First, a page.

A lot has been said about the plausible dystopia that is the setting behind Kaos Studios' upcoming shooter Homefront, but until recently the media hadn't had a crack at the game's multiplayer modes. Anyone familiar with Kaos' previous title Frontlines: Fuel of War, and its approach to large-scale shooter action between large-scale numbers of gamers would be interested to know that Homefront builds upon and refines a number of the ideas in the previous game. It's almost as if they're trying to get it right this time.
Not to say they didn't have some success with multiplayer in the critically-mixed Frontlines, but to be honest I don't remember playing that game. I think I did, but for the life of me I don't remember a minute of it. What Frontlines featured that's being implemented into Homefront is the concept of large scale battles, featuring 32 players at a time, each taking on different battlefield roles with different weapon loadouts and vehicles at their fingertips. Oh, and drones; awesome flying and ground-based drones that the player will control.
Much like other large-scale combat shooters like Battlefield Bad Company, Homefront will allow you to customize your loadout, giving you more of a role to play in the upcoming firefights. It wont be anything restrictive like medic or engineer classes, but more like the customized loadouts of Modern Warfare. In addition to your two primary weapons, you'll have access to three more pieces of equipment that you'll need to buy on the fly with money (battlepoints, actually) that you earn for doing things in battle. Killing or assisting in killing a guy is great, but if you want to earn the big points, and unlock things like your rover drone or guided missile airstrikes, you'll have to go after big-ticket targets like tanks and helicopters.
You can buy vehicles at respawn as well, or just choose to spawn into a teammates vehicle, provided they have the room. Since this all costs battlepoints, the early goings of the Ground Control rounds will feel small at first: everyone just has their rifles and what not. But as the slaughter gets underway, you'll start seeing bigger and badder weaponry on the field of battle as both teams start earning enough points to buy them in.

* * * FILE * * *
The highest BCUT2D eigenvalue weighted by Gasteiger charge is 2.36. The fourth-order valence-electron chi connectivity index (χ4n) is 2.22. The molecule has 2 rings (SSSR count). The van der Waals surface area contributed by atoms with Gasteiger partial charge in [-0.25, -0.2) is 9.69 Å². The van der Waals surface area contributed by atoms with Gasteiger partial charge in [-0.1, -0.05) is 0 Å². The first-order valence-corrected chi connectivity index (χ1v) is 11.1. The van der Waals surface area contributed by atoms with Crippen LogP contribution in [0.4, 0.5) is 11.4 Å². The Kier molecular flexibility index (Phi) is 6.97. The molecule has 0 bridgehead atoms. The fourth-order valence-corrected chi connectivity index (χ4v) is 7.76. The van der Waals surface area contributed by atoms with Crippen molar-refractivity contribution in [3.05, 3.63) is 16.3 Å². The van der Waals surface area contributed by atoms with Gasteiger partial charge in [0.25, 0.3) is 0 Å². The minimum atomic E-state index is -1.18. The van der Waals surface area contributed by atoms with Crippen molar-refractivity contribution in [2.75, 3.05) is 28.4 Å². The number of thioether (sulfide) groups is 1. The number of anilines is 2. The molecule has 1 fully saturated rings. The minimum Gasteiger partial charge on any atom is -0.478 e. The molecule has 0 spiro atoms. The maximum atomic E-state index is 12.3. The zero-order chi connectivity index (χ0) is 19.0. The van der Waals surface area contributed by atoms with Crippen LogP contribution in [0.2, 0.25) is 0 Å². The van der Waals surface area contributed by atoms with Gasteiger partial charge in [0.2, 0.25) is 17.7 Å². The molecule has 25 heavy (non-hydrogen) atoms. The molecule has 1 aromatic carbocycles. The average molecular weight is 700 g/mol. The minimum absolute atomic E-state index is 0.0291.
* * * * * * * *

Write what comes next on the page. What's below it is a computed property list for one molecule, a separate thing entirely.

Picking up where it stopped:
This evolving battlefield concept was on clear display in the levels we played at a recent multiplayer event hosted by the game's publisher THQ. There were two maps, “Cul-de-sac” and “Farm” where teams took turns attacking and defending control points that kept moving back as one pair was captured after another. Farm is large and expansive, with tons of places for snipers to hide, but room for plenty of tank on tank or helicopter on helicopter or drone on drone (or any possible combination thereof). Cul-de-sac on the other hand, is tighter and more controlled, taking place on a destroyed suburban street where refugees once eked out an egalitarian existence after the peak oil collapse. Both maps feature a lot of ways for a lot of players to have a lot of fun at once.
While the hopefully-not-too-prescient story written by Hollywood scribe John Milius is the big attraction to Homefront, the devs are obviously hoping that the multiplayer will keep gamers coming back for more. It's different enough from its modern combat competitors to do so.
Homefront will be available on PS3, PC and Xbox 360 in March of next year.